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poornaMoksha 30Dec2011 08:43

C/C++ assert Function
 
I have been writing many articles on C/Linux explaining concepts, APIs and their usage etc. This time I thought to write on a fundamental concept that every newbie should be well aware of in order to become a good coder, ie 'Good coding practices'. I have 3-4 broader level points to make here. I'll try to cover one point in this article while the others in the subsequent parts. I am sure this article will come in handy for the beginners.

Defensive Coding



For newbies I must say that writing a code that runs correctly in normal conditions is not very easy, the logic needs to be sound. But writing a code that behaves gracefully in all the adverse or failure conditions is even more hard. Here in this article we will demonstrate how some good coding techniques help to find bugs early that could easily escape the testing cycle.

Here in this article, we will describe the concept of assertions.

For assertion the macro/function used is 'assert()'.
The signature of the macro/function is :

Code:

#include <assert.h>
void assert(scalar expression);

The macro/function assert() prints an error message to standard error and terminates the program by calling abort(3) if expression is false (i.e., compares equal to zero). The purpose of this macro is to help the programmer find bugs in his program.

The assert macro/function



A good coder should never underestimate a bug. He/she should keep in mind that even a small bug holds capacity to bring down his/her program. So, testing or finding bugs during development life cycles is first thing that should be done for making a bug free code.

One of the most popular and simple mechanism used for fighting out small/big loopholes is the use of macro/function assert(). It takes a boolean argument or boolean result yielding expression as an argument and terminates a program with a log if the boolean expression or value is false. It does nothing if the expression/value is true.

Lets take an example :

Code:

#include <sys/time.h>
#include <unistd.h>
#include <stdio.h>
#include <stdlib.h>
#include <string.h>
#include <assert.h>
#include <errno.h>
#include <sys/resource.h>

int main ()
{
  // Define and object of structure
  // rlimit.
  struct rlimit rl;

  // First get the limit on memory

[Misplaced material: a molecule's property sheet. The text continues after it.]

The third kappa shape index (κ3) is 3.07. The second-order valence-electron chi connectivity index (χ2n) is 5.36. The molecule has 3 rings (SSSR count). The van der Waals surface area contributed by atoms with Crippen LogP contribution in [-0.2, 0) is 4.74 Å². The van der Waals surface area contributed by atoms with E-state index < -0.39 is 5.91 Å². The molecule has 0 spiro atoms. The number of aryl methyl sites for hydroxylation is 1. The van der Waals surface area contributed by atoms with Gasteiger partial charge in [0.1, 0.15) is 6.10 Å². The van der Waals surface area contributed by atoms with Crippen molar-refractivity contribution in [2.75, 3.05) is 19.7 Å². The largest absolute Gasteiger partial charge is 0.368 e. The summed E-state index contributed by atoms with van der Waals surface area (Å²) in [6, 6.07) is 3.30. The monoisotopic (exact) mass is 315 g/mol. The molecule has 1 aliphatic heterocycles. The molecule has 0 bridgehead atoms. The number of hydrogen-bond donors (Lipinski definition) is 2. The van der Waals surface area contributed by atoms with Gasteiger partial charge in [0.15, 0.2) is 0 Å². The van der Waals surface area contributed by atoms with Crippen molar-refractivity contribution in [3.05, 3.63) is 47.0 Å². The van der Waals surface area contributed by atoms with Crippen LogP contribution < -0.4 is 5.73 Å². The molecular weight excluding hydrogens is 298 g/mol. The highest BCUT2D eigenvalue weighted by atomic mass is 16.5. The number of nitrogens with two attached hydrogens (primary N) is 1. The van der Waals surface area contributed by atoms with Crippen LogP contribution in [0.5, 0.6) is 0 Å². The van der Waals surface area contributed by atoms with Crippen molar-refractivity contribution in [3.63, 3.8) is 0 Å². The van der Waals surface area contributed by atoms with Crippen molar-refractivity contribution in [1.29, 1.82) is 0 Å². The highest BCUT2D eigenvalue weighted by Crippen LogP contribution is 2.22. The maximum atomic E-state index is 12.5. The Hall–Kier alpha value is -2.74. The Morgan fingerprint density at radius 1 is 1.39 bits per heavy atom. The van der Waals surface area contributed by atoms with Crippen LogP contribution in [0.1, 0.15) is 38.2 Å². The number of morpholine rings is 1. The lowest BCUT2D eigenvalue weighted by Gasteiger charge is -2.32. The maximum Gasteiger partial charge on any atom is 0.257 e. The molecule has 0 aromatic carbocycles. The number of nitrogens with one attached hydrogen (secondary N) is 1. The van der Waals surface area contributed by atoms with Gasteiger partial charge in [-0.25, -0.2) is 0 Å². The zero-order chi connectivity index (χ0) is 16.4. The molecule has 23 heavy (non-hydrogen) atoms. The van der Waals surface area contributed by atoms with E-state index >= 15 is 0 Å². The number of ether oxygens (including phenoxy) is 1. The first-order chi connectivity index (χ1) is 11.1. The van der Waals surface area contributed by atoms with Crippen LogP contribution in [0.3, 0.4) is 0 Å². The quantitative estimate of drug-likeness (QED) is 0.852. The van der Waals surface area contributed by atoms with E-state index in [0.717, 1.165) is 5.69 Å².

getrlimit (RLIMIT_AS, &rl);

  printf("\n Default value is : %lld\n", (long long int)rl.rlim_cur);

  // Change the limit
  rl.rlim_cur = 100;

  // Now call setrlimit() to set the
  // changed value.
  setrlimit (RLIMIT_AS, &rl);

  // Again get the limit and check
  getrlimit (RLIMIT_AS, &rl);

  printf("\n Default value now is : %lld\n", (long long int)rl.rlim_cur);


  // Try to allocate more memory than the set limit
  char *ptr = NULL;
  errno = 0;
  ptr = (char*) malloc(1024);
  assert(ptr != NULL);

  if(ptr)
  free(ptr);

  return 0;
}

In the above code we have used the getrlimit() and setrlimit() functions to limit the memory allocations. Now what we do is, we try to allocate more memory than the limit and assert out if the pointer returned by malloc() is NULL.

Lets see the output :

Code:

$ ./assert

 Default value is : -1

 Default value now is : 100
Unexpected error.
Aborted

As we see that since the malloc returned NULL so the assert failed and we get an unexpected error. Please note that the error message from assert macro may depend on the compiler and C library being used. Depending upon these parameters you may also get a more meaningful error message.

As you can see that assert takes an expression or a variable as argument and checks for its trueness. So, its always a good idea to use assert function wherever we know that a variable or an expression has to have a true value before proceeding further. So an assert once placed at these locations take care of the unexpected whenever it may occur. If the condition that is passed as an argument to assert is not true then that means there is some bug in your program. So we can use assert after memory allocations, before passing arguments to a function, checking the arguments inside a function etc.